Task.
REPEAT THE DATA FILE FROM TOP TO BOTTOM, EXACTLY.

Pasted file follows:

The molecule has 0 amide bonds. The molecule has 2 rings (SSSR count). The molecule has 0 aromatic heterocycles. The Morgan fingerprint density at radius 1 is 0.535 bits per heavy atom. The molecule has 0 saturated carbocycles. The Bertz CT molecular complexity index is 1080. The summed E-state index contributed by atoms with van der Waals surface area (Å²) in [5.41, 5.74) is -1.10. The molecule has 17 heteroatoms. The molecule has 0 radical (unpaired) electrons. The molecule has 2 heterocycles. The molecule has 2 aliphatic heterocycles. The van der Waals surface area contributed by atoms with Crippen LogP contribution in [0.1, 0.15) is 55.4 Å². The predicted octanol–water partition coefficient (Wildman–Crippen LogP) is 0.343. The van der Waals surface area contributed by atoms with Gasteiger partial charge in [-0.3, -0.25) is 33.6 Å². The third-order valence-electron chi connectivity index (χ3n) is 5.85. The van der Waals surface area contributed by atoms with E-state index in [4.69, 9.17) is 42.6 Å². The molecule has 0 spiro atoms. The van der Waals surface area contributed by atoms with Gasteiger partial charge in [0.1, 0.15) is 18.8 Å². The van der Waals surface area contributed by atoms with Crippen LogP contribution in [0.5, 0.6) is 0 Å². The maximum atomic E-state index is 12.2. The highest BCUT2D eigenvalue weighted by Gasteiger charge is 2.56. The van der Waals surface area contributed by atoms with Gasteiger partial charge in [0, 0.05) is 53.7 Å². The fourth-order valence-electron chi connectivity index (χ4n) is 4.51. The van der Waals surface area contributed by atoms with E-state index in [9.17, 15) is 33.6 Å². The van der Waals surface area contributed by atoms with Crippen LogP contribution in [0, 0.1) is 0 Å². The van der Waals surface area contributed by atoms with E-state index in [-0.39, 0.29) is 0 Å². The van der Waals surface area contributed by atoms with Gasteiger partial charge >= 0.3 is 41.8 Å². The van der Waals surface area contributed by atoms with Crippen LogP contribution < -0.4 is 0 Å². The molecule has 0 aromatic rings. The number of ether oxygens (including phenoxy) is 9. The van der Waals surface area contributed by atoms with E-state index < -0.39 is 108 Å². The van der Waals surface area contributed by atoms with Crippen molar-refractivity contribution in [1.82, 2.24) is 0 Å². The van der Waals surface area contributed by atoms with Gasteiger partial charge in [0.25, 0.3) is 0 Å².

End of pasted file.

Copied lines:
The molecule has 0 amide bonds. The molecule has 2 rings (SSSR count). The molecule has 0 aromatic heterocycles. The Morgan fingerprint density at radius 1 is 0.535 bits per heavy atom. The molecule has 0 saturated carbocycles. The Bertz CT molecular complexity index is 1080. The summed E-state index contributed by atoms with van der Waals surface area (Å²) in [5.41, 5.74) is -1.10. The molecule has 17 heteroatoms. The molecule has 0 radical (unpaired) electrons. The molecule has 2 heterocycles. The molecule has 2 aliphatic heterocycles. The van der Waals surface area contributed by atoms with Crippen LogP contribution in [0.1, 0.15) is 55.4 Å². The predicted octanol–water partition coefficient (Wildman–Crippen LogP) is 0.343. The van der Waals surface area contributed by atoms with Gasteiger partial charge in [-0.3, -0.25) is 33.6 Å². The third-order valence-electron chi connectivity index (χ3n) is 5.85. The van der Waals surface area contributed by atoms with E-state index in [4.69, 9.17) is 42.6 Å². The molecule has 0 spiro atoms. The van der Waals surface area contributed by atoms with Gasteiger partial charge in [0.1, 0.15) is 18.8 Å². The van der Waals surface area contributed by atoms with Crippen LogP contribution in [0.5, 0.6) is 0 Å². The maximum atomic E-state index is 12.2. The highest BCUT2D eigenvalue weighted by Gasteiger charge is 2.56. The van der Waals surface area contributed by atoms with Gasteiger partial charge in [0, 0.05) is 53.7 Å². The fourth-order valence-electron chi connectivity index (χ4n) is 4.51. The van der Waals surface area contributed by atoms with E-state index in [9.17, 15) is 33.6 Å². The van der Waals surface area contributed by atoms with Crippen LogP contribution in [0, 0.1) is 0 Å². The van der Waals surface area contributed by atoms with E-state index in [-0.39, 0.29) is 0 Å². The van der Waals surface area contributed by atoms with Gasteiger partial charge >= 0.3 is 41.8 Å². The van der Waals surface area contributed by atoms with Crippen LogP contribution < -0.4 is 0 Å². The molecule has 0 aromatic rings. The number of ether oxygens (including phenoxy) is 9. The van der Waals surface area contributed by atoms with E-state index < -0.39 is 108 Å². The van der Waals surface area contributed by atoms with Crippen molar-refractivity contribution in [1.82, 2.24) is 0 Å². The van der Waals surface area contributed by atoms with Gasteiger partial charge in [0.25, 0.3) is 0 Å².